All sorts of jazz, free jazz and improv. Never for money, always for love.
The thing that I’ve always dug about American-born, German-based guitarist/composer Scott Fields is that nearly all of his 3 dozen-plus discs have a concept in mind and are not mainly free improv excursions. The concept for this disc was/is taking the poetry of the late Downtown poet Steve Dalachinsky and using his words an inspiration for the sextet that Mr. Fields has organized here. Steve Dalachinsky was an old, dear friend of mine who I would meet at more concerts than anyone else throughout the four decades that we were friends. Although I didn’t know he was a poet until the early nineties, we were kindred spirits as far as having a passion to check out as many Creative Music concerts as was possible. It turned out that Dalachinsky was also a wonderful poet and did the best job I knew of documenting/discussing (through his poetry) the music that a handful of us lived to hear played live many times a week for many years. Mr. Dalachinsky and his lovely wife Yuko Otomo, Irving & Stephanie Stone and yours truly would often be the only folks to attend many of the same concerts, especially during the early years of the Downtown Scene. When Mr. Dalachinsky passed away in September of 2019, we lost a special creative spirit who was a friend to many of the musicians, artists & serious listeners of the Downtown Scene.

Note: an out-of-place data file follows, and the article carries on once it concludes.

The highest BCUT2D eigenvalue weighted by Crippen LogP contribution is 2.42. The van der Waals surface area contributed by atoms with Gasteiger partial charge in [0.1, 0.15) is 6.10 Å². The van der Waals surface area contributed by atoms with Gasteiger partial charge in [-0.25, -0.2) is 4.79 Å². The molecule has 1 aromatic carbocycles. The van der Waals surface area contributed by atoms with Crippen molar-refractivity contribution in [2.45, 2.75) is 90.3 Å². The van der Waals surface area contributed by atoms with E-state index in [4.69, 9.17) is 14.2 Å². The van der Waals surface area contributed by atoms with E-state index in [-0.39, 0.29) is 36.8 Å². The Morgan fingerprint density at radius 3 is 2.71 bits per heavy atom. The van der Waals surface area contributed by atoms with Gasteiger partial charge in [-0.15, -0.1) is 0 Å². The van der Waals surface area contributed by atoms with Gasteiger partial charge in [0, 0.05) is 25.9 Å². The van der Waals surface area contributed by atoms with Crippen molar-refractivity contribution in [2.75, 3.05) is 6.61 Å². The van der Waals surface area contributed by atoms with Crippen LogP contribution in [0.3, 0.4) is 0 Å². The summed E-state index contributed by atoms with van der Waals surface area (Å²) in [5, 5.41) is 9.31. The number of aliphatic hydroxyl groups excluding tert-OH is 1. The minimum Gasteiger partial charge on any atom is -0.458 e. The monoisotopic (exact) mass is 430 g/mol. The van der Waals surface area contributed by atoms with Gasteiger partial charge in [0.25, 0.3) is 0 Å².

Mr. Fields takes six of Mr. Dalachinsky’s poems and sets them to music which sounds partially free yet somehow directed. Mr. Fields has been living and thriving in Germany some three decades and this is where all or most of the musicians here are based. I only know a couple of the names here like Melvyn Poore (who has worked with Frank Gratkowski & the King Ubu Orchestra) and Norbert Rodenkirchen (who has worked with Albrecht Maurer). The music here is continuous with short interludes in between each piece. Although vocalist Barbara Schachtner sounds like an opera singer, she is used sparingly and is an integral member of this sextet. Dalachinsky’s poems are reprinted in the enclosed booklet so we can savor their meaning. The music often sounds like chamber music and is thoughtfully composed and focused. There are little or no actual solos here yet the music is consistently fascinating and quirky with some unexpected twists and turns. The only member who gets a chance to stretch a bit is Mr. Fields who often adds some odd, barbed spice at times. Although the music doesn’t remind me of the irascible Mr. Dalachinsky, hearing the words at times does recall his gift for describing the life of us serious Downtown listeners.
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